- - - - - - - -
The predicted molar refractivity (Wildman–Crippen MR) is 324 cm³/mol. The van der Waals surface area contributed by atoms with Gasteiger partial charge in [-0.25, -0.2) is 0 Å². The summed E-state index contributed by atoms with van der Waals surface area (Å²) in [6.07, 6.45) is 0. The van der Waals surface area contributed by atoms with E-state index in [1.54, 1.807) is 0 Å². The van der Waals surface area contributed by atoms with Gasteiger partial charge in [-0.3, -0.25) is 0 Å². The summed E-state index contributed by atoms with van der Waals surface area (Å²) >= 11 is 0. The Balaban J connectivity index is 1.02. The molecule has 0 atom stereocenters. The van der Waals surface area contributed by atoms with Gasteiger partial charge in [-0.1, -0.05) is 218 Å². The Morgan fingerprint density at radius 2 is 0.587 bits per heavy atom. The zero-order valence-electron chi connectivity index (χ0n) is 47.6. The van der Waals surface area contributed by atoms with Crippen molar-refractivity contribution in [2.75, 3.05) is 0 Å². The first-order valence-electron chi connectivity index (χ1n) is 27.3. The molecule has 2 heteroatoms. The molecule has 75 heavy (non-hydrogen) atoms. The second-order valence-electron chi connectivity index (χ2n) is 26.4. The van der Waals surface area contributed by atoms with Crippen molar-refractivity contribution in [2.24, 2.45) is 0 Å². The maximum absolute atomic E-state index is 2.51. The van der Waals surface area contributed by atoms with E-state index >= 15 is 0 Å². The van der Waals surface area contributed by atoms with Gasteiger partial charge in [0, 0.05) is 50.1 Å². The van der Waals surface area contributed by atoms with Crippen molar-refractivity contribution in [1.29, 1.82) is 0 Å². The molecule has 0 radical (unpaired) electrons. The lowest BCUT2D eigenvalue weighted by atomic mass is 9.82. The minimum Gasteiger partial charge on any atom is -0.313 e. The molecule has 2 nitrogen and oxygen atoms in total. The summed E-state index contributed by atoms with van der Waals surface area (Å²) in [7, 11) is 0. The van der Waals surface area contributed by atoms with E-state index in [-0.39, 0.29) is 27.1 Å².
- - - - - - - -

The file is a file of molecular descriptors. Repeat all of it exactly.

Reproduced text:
The predicted molar refractivity (Wildman–Crippen MR) is 324 cm³/mol. The van der Waals surface area contributed by atoms with Gasteiger partial charge in [-0.25, -0.2) is 0 Å². The summed E-state index contributed by atoms with van der Waals surface area (Å²) in [6.07, 6.45) is 0. The van der Waals surface area contributed by atoms with E-state index in [1.54, 1.807) is 0 Å². The van der Waals surface area contributed by atoms with Gasteiger partial charge in [-0.3, -0.25) is 0 Å². The summed E-state index contributed by atoms with van der Waals surface area (Å²) >= 11 is 0. The Balaban J connectivity index is 1.02. The molecule has 0 atom stereocenters. The van der Waals surface area contributed by atoms with Gasteiger partial charge in [-0.1, -0.05) is 218 Å². The Morgan fingerprint density at radius 2 is 0.587 bits per heavy atom. The zero-order valence-electron chi connectivity index (χ0n) is 47.6. The van der Waals surface area contributed by atoms with Crippen molar-refractivity contribution in [2.75, 3.05) is 0 Å². The first-order valence-electron chi connectivity index (χ1n) is 27.3. The molecule has 2 heteroatoms. The molecule has 75 heavy (non-hydrogen) atoms. The second-order valence-electron chi connectivity index (χ2n) is 26.4. The van der Waals surface area contributed by atoms with Crippen molar-refractivity contribution in [2.24, 2.45) is 0 Å². The maximum absolute atomic E-state index is 2.51. The van der Waals surface area contributed by atoms with E-state index >= 15 is 0 Å². The van der Waals surface area contributed by atoms with Gasteiger partial charge in [0, 0.05) is 50.1 Å². The van der Waals surface area contributed by atoms with Crippen molar-refractivity contribution in [1.29, 1.82) is 0 Å². The molecule has 0 radical (unpaired) electrons. The lowest BCUT2D eigenvalue weighted by atomic mass is 9.82. The minimum Gasteiger partial charge on any atom is -0.313 e. The molecule has 2 nitrogen and oxygen atoms in total. The summed E-state index contributed by atoms with van der Waals surface area (Å²) in [7, 11) is 0. The van der Waals surface area contributed by atoms with E-state index in [-0.39, 0.29) is 27.1 Å².